Internal Combustion Engine: The Heart Of The Automobile
An internal combustion engine is an engine that uses the explosive combustion of fuel to push a piston within a cylinder ;the piston’s movement turns a crankshaft that then turns the car wheels via a chain or a drive shaft.;The different types of fuel commonly used for car combustion engines are gasoline , diesel, and kerosene.
A brief outline of the history of the internal combustion engine includes the following highlights:
Engine design and car design were integral activities, almost all of the engine designers mentioned above also designed cars, and a few went on to become major manufacturers of automobiles.;All of these inventors and more made notable improvements in the evolution of the internal combustion vehicles.
How It All Began 1: Gottlieb Daimler
‘Its not the idea, its the implementation that counts.’
Gottlieb Daimler is born on 17 March 1834 in Schorndorf. After training as a gunsmith and working in France, he attends the Polytechnic School in Stuttgart from 1857 to 1859. After completing various technical activities in France and England, he starts work as a draftsman in Geislingen in 1862. At the end of 1863, he is appointed workshop inspector in a machine tool factory in Reutlingen, where he meets Wilhelm Maybach in 1865. In 1872, he becomes Technical Director of the gas engine manufacturer Deutz Gasmotorenfabrik, where he becomes familiar with Ottos four-stroke technology. After differences with the Managing Director, he leaves the company in 1882. Daimler sets up a development workshop in his greenhouse at his Cannstatt villa to concentrate on developing petrol-driven four-stroke engines. Working with Wilhelm Maybach in 1884, he develops an internal combustion engine known today as the ‘Grandfather Clock’. With its compact, low-weight design, the machine forms the basis for installation in a vehicle. The costs of trial operations soon consume Daimlers entire fortune, however, so he is obliged to find business partners. He founds ‘Daimler-Motoren-Gesellschaft’ on 28 November 1890 together with Max Duttenhofer and his business partner Wilhelm Lorenz. But while Duttenhofer wants to produce stationary engines, Daimler prefers to focus on vehicle production, and a dispute ensues.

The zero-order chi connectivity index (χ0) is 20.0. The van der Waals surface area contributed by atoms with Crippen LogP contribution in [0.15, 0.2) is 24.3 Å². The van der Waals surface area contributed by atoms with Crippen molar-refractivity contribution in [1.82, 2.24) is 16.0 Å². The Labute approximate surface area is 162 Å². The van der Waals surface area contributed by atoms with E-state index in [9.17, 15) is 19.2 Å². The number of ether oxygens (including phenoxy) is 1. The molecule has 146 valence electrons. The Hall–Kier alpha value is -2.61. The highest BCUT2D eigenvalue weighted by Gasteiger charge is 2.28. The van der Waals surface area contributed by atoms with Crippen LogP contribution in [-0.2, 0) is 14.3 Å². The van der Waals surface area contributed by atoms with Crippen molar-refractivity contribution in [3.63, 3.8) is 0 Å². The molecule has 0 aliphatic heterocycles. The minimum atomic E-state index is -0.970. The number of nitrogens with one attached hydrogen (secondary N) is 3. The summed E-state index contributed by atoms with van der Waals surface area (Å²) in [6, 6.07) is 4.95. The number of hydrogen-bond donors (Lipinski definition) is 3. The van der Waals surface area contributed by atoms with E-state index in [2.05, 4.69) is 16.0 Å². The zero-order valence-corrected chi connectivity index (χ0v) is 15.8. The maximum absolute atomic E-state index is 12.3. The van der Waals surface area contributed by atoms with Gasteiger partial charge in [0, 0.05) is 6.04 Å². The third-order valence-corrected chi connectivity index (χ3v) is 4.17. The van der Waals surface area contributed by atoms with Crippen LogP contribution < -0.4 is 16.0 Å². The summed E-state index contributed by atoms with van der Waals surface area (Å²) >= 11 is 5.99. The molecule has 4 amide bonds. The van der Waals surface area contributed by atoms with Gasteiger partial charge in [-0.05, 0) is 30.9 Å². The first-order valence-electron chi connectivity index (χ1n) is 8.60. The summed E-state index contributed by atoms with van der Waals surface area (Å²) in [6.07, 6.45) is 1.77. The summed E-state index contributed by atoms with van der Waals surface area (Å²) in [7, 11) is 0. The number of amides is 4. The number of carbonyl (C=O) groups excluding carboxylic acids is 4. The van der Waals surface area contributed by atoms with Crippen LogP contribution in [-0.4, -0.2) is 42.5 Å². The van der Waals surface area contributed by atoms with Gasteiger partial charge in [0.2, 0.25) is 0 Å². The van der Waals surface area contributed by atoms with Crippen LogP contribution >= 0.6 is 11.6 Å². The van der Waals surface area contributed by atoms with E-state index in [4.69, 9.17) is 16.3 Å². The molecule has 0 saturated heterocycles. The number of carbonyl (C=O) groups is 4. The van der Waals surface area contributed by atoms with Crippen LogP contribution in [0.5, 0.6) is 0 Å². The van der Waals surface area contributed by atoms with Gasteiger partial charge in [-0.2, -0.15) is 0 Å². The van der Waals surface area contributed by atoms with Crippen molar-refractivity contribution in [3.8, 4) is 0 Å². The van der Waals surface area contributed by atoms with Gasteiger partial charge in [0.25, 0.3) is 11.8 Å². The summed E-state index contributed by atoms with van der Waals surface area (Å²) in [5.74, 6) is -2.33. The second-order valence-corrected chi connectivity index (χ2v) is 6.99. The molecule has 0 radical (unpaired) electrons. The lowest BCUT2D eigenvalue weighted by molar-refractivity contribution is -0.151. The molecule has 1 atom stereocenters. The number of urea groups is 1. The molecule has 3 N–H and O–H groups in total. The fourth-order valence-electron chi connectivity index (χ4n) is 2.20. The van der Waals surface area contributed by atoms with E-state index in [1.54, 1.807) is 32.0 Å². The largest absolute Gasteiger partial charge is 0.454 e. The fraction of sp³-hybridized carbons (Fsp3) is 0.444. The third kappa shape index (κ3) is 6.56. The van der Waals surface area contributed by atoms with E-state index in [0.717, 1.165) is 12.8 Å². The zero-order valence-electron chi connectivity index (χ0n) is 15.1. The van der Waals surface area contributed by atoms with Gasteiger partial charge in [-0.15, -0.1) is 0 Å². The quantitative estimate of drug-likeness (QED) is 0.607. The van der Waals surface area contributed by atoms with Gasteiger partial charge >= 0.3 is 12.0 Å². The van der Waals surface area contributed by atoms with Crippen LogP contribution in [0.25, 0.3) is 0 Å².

Who Made The First Cars
Beginning in the 1770s, many people tried to make cars that would run on steam. Some early steam cars worked well, and some did not. Some were fire pumpers that moved by themselves, and others were small locomotives with road wheels. Beginning in the 1880s, inventors tried very hard to make cars that would run well enough to use every day. These experimental cars ran on steam, gasoline, or electricity. By the 1890s, Europeans were buying and driving cars made by Benz, Daimler, Panhard, and others, and Americans were buying and driving cars made by Duryea, Haynes, Winton, and others. By 1905 gasoline cars were more popular than steam or electric cars because they were easier to use and could travel further without adding fuel. By 1910 gasoline cars became larger and more powerful, and some had folding tops to keep drivers and passengers out of the rain.
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Second Victory At Le Mans
Despite serious financial problems at Bugatti, Jean was able to persuade his father to enter Le Mans. Ettore only wanted to take part in the race again when the speed record set in 1937 was broken. With just one car, a Type 57 chassis with a compressor and a Tank body similar to the one used in 1937, Bugatti won the 24 Hours of Le Mans again. This time, Jean Pierre Wimille and Pierre Veyron were at the wheel. With an average speed of almost 140 km/h, they actually beat the record set by Bugatti in 1937.
When Were Cars Invented
The 1901 Mercedes, designed by Wilhelm Maybach for Daimler Motoren Gesellschaft, deserves credit for being the first modern motorcar in all essentials.
Its thirty-five-horsepower engine weighed only fourteen pounds per horsepower, and it achieved a top speed of fifty-three miles per hour. By 1909, with the most integrated automobile factory in Europe, Daimler employed some seventeen hundred workers to produce fewer than a thousand cars per year.
Nothing illustrates the superiority of European design better than the sharp contrast between this first Mercedes model and Ransom E. Olds 1901-1906 one-cylinder, three-horsepower, tiller-steered, curved-dash Oldsmobile, which was merely a motorized horse buggy. But the Olds sold for only $650, putting it within reach of middle-class Americans, and the 1904 Olds output of 5,508 units surpassed any car production previously accomplished.